458: Tariffs

Do you think in-country manufacturing should be protected with tariffs and import restrictions?

Full episode script

I fully admit, when this topic came up, I spent more than a few days researching and trying to figure out how to approach the question. Then, like magic, I listened to my usual list of podcasts and Planet Money did an episode on — surprise — tariffs.

One of the things that shocked me when I listened to this episode — tariffs were the second law ever passed by the United States. In an era with no income tax and very few other choices for raising income, the government instituted what today are called revenue raising tariffs on all the goods brought in to the country.

These are just one of two types of tariffs — the kind intended to bring money in, but not necessarily protect the manufacturing of the same goods done in country.

Protectionist tariffs, on the other hand, are intended to dissuade the import of goods by making it prohibitively expensive to purchase those items. Like all taxes, there’s the challenge that the more expensive something is, the less likely the tax is to raise additional money, because less of that item is purchased (at least, in theory and on paper, which doesn’t always work out in the real world.)

There’s lots – and I do mean LOTS – of debate about the eventual impact of tariffs and protectionist policies. There’s arguments saying that these policies are what led to the industrial revolution — and others saying that they were the policies that not only drug down the industrial revolution, but also eventually led to the depression. A little over a year ago, Mark Fahey did back-of-the-envelope calculations for CNBC and found:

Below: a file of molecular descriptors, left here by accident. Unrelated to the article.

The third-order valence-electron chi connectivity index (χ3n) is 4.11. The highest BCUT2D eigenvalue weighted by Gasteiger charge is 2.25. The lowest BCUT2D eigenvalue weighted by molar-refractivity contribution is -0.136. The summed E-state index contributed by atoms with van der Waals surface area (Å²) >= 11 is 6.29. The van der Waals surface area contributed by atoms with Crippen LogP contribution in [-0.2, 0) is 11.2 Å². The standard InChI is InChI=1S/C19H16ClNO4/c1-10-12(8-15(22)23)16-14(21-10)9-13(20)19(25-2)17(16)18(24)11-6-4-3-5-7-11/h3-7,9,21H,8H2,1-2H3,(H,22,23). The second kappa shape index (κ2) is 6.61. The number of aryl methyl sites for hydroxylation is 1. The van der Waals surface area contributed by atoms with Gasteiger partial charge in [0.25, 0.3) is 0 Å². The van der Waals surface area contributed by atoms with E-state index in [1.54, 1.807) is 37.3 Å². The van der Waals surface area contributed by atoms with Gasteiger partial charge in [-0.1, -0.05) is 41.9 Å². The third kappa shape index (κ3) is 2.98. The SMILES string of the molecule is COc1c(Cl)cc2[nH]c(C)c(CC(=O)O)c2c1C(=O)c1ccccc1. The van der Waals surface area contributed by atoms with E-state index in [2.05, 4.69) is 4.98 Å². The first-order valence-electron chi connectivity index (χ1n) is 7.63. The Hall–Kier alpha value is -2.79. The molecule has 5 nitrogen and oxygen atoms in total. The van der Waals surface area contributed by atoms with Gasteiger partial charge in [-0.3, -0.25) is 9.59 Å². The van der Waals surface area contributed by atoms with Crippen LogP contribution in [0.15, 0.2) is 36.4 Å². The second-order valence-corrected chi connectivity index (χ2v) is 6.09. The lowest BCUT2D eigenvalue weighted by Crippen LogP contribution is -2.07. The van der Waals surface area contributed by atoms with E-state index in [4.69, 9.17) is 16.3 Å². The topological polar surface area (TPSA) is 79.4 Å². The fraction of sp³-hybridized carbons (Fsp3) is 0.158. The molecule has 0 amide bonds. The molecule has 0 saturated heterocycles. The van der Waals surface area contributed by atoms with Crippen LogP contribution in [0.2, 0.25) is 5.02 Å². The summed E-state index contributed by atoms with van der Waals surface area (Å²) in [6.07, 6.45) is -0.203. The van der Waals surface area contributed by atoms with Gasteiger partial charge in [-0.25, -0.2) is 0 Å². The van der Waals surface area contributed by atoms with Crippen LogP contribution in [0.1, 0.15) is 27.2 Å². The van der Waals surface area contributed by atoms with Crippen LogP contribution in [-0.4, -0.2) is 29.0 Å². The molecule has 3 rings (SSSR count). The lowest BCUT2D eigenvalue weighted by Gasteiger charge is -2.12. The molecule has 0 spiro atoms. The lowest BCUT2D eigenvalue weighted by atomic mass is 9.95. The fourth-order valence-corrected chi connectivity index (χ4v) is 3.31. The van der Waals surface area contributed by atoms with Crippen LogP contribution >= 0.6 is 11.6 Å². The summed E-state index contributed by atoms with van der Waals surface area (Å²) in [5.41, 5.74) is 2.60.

“Either way, the final cost of the tariff tends to fall on American consumers. For that reason, tariffs are often considered a regressive tax, since price increases tend to hit low-income Americans the hardest. So if the current tariff load comes out to a little more than $100 per citizen […] If we raised tariffs on China from around 3 percent to 45 percent and Mexico from close to zero to 35 percent. that would cost companies importing goods from abroad a little more than $300 billion a year, assuming all else was equal. If that price was passed on to consumers, that’s almost $1,000 for every person in America.

This script may vary from the actual episode transcript.